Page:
10 Students of Russian Studies, Russian with Management Studies, Russian WITH an East European Language, Russian and History and Russian and Latin:You should choose either two one-semester courses (called 16/18-week ) or one two-semester course (called 36-week ). Students of Combined Studies with two languages (including Russian AND an East European Language):You should choose one 16/18-week RLUS course in either semester. Please check with your other department if there are any restrictions on which semester you study in the other country. NOTES: Russian semesters are normally from early September to late December and from mid- February to mid-june. The Autumn/Spring semester lasts for 16/18 weeks. RLUS will run a course if there is enough demand. The choice that you make in the first term will be forwarded to RLUS, who will inform us if a course does not run. However this may not be until January of next year, so please do not plan your year assuming that you will definitely have a place on the course you have chosen. The 32-week courses, 13-week courses, and 3-week courses quoted in various RLUS documentation, or those involving teaching for a year are not available to you. What if not RLUS or RLUS plus? As explained above, while we recommend RLUS, it is not the only option. If you have a particular idea and are willing to do the background research and present a proposal then we will be willing to listen to it but you will have to deal with the administrative burden. Those of you with particular disciplinary interests other than Russian language and literature may want to combine learning Russian with one of the options that allows for continued training in History, Economics, Sociology. Waiving the year abroad The study abroad requirement for language degree students can be waived only in exceptional circumstances, including: - Native/near-native knowledge of Russian together with previous residency in Russia or previous study for a minimum of one year at an approved HE institution in Russia; - Domestic, personal (including medical) or political circumstances which render the period abroad impossible. If you think that you may qualify for a waiver, you must put your case in writing to the Departmental Tutor, Dr Andrew Wilson 10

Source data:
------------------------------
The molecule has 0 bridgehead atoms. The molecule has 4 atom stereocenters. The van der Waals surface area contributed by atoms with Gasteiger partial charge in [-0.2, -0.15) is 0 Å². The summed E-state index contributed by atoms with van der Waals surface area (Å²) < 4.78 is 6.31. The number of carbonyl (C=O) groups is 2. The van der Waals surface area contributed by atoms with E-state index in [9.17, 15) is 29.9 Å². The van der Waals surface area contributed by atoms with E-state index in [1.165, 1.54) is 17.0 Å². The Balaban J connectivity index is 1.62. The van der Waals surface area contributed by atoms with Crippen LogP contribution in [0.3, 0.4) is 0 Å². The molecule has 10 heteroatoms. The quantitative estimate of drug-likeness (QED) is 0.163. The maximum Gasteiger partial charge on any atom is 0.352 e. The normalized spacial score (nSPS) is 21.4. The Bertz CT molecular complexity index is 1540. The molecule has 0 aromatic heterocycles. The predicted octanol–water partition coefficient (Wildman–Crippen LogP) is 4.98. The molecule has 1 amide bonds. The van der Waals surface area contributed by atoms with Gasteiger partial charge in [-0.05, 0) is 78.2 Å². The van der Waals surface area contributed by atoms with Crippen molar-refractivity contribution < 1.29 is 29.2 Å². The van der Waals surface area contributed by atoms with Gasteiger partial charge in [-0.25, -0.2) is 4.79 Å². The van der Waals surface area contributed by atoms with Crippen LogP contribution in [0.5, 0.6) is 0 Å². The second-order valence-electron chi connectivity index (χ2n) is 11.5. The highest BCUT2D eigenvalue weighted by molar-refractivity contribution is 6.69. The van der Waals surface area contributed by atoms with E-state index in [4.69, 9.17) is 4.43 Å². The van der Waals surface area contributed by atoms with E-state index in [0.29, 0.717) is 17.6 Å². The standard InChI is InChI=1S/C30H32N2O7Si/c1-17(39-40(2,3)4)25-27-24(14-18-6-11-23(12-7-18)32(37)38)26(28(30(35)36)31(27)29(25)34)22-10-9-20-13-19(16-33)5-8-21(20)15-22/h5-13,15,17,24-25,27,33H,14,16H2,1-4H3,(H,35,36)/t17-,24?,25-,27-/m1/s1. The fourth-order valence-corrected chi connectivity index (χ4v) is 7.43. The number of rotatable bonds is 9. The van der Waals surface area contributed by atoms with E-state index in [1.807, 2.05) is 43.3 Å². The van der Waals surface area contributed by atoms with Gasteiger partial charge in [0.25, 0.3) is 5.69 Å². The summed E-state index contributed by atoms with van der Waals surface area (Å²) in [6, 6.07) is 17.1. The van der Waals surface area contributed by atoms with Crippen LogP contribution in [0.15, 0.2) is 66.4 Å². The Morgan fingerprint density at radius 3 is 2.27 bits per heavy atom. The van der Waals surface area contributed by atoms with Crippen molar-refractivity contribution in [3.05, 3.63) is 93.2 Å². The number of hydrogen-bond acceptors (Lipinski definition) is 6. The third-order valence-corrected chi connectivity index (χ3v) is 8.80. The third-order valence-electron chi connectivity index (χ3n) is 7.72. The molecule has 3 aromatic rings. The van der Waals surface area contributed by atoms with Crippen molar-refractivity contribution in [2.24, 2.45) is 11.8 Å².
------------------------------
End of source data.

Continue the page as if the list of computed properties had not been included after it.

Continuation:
11 4. Workload and Assessment of the year abroad Non-language students should select courses from those offered by the institution they are studying with up to the amount required/advised by that institution. Typically you should expect to take courses equivalent to about ECTS (2-3 UCL course units) as well as doing your Year Abroad Project. Erasmus students will need to complete a learning agreement that will be approved by the institution you are studying with and will further be submitted to your Programme Coordinator at UCL for his/her approval. In sum, you are required: To take courses that are relevant to your degree; in particular to your study abroad project To meet the workload requirements of the institution that you are attending To complete the additional assessed and unassessed work for UCL To undertake a year abroad project relevant to your degree and drawing on sources accessed during your year abroad Russian language students with the RLUS scheme are automatically enrolled on a Russian language and culture programme and must: Meet the workload requirements of the institution that you are attending Complete the additional assessed and unassessed work for UCL Undertake a year abroad project relevant to your degree and using primary Russian language sources accessed during your year abroad Other language students must enrol on language and cultural (plus other track relevant) courses from among those offered by the institution they are studying with up to the amount required/advised by that institution. Erasmus students will need to complete a learning agreement that will be approved by the institution you are studying with and will further be submitted to your Programme Coordinator at UCL for his/her approval. In sum, you are required: To take language courses commensurate with improving your language skills sufficiently to participate in year 4 courses on your return to UCL To take cultural studies and/or track specific courses as appropriate and where available, as relevant to your degree programme To meet the workload requirements of the institution that you are attending To complete the additional assessed and unassessed work for UCL To undertake a year abroad project relevant to your degree and using primary language sources accessed during your year abroad NOTE: The credits that you receive from the university at which you are studying during your year abroad will NOT count towards your degree classification at UCL. 11